This video explains how to use Keynote's Outline View to plan and sketch out a presentation from scratch
- [Man] A common way to create a brand new Keynote Presentation is to first start up Keynote, choose to create a new document, select a template, I'll just make sure we can see the whole thing here, and then from here you can customize the text on this first default slide. In this course we'll be using a fictitious hotel chain for our examples, and also add a subtitle here, and then from this point we can add images and other elements and then click the "Add Slide" button to start working on the next slide.
And although this is a perfectly good way to work, one issue with this method is that you can only see the contents of one slide at a time. Yes, you can see the thumbnails over here on the left for each slide, but you can't always tell or remember what's on each slide by looking at the thumbnails. Keynote actually has four different view options that you can take advantage of. Click the "View" menu here to see them. So you can see the default view here is called "Navigator View", but if for example you just want to let the slides themselves take up as much space as possible, you can switch to "Slide Only" view.
There's also a "Light Table" view, which lets you see the scope of your entire presentation at once, and I'll talk more about using this view in it's own movie later, but for now let's take a look at "Outline view." "Outline view" gives you a way to quickly jot down the ideas or points that you know you want to get across in your presentation by typing them directly in this panel instead of working on the slides themselves. So you can see the text from my first slide already appears here, with the main title, and the subtitle as a bullet point below it. I also have a number two for the slide that I just added but there's no text here yet.
So instead of typing on the slide I can type here in the Outline panel. Notice the text appears simultaneously on the slide. Now when I press "Enter", that automatically creates the next slide in the same style, and I can type the title of this slide too. I'll press "Enter" again. So you can see how this can be a really quick way to generate a bunch of slides, each with a title or topic that you want to discuss, and then you can go back and start adding the details, which you can also do here in "Outline Mode".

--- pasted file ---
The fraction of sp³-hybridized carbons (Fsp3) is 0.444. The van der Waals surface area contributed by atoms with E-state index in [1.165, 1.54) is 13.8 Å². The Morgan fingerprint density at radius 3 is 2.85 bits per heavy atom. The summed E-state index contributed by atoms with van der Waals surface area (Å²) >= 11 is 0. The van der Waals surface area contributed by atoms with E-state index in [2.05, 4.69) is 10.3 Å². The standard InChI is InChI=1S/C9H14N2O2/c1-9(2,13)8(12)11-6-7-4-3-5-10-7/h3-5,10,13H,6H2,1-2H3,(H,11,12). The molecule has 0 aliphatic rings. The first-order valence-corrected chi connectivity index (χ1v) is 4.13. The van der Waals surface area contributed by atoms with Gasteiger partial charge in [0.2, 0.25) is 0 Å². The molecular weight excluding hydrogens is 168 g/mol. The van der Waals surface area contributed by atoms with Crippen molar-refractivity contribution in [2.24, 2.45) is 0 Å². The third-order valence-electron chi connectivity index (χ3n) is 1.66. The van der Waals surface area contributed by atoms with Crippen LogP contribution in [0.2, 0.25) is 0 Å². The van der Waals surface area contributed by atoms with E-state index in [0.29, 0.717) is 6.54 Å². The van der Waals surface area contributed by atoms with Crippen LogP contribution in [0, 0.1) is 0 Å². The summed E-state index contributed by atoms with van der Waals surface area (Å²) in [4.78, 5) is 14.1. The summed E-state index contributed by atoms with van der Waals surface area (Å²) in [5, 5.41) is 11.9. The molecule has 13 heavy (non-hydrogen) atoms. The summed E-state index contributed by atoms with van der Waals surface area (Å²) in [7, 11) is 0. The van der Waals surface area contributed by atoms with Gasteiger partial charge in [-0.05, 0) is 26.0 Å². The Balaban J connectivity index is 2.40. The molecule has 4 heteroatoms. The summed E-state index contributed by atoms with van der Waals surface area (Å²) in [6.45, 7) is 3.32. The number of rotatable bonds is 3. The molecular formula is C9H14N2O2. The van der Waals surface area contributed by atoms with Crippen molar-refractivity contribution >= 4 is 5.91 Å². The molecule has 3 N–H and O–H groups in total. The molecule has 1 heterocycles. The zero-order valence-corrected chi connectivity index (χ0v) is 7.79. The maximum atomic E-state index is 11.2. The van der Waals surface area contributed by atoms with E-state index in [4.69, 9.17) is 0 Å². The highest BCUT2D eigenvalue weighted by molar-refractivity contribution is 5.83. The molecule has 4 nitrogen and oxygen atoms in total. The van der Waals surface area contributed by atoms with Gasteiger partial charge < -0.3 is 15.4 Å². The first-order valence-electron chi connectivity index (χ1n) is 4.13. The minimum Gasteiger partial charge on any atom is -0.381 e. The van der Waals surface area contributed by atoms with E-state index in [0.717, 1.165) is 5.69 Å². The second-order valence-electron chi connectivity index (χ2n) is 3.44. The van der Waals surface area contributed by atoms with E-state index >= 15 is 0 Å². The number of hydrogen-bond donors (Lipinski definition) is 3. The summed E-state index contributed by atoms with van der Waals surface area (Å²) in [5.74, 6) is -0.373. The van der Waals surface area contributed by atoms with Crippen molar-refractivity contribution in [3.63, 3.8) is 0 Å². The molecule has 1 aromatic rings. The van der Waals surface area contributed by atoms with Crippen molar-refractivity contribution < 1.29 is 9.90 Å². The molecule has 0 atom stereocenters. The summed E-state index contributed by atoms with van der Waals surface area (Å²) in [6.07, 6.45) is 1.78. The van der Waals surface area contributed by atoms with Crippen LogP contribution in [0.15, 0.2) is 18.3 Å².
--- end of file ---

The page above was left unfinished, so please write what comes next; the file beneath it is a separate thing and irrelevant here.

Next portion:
For example, I'm gonna drag the line for Slide four up into the right, until I see this blue highlight line appear under the North America slide. That turns it into a bullet point. So now this a quick way to jot down the points I want to talk about on this slide. So I'll type New York and press "Enter", it immediately gives me the next bullet point, and in this way I can quickly enter all of my bullet points.
And if I now want to continue working by adding another new slide, I can just drag this empty bullet point down into the left and there's my slide four. And this works in the other direction too. I can type directly on the slide itself, and our text shows up in the Outline pane, and if I add some bullet points on this slide, you can see they show up here as well.
Now as you're working, you may decided to rearrange some of your slides which you can easily do from here in "Outline view." Just drag the slide headings into the order you want them to appear. So if I want Europe to follow North America, I can just grab its icon, and just drag until I see that line appear where I want it. You can even drag bullet points to further indent them, or even drag them down and turn them into their own slides. Maybe our hotel chain has several New York locations, and I want to list them all on one slide.
As you're working you may find it easier to use keyboard commands to create slide headings and bullet points. I'll click the last bullet point here on the last slide, and if I press "Tab", that further indents the line. And you can press "Tab" several times if you're making a list or outline with lots of subitems, or you can press "Shift Tab", to outdent it. Now if I continue to press "Shift Tab", that turns the bullet point into its own slide. I'll just press "Tab" again to make it a bullet point again, but you can see that with Outline Mode, I've quickly created almost half a dozen slides, and sketched out the basic layout of my presentation.
Just be aware that generating new slides this way always creates the new slides with the same style as the previous slide. If you wanna add slides with a different layout, come up to the "Add Slide" button, and select a style from here, then each subsequent slide you create will use that layout until you change again. So "Outline Mode" is great for quickly sketching out the basic order of your presentation. Once that's done, you can switch back to the "Navigator view", or any of the other views to work on the specific details of your slides.
- Adding calculations to tables
- Saving custom styles
- Matching colors with the Color Picker
- Animating objects on a single slide
- Using Magic Move between slides
- Skipping slides for shorter presentations
- Controlling the presentation with an iPhone or iPad
- Recording your slideshow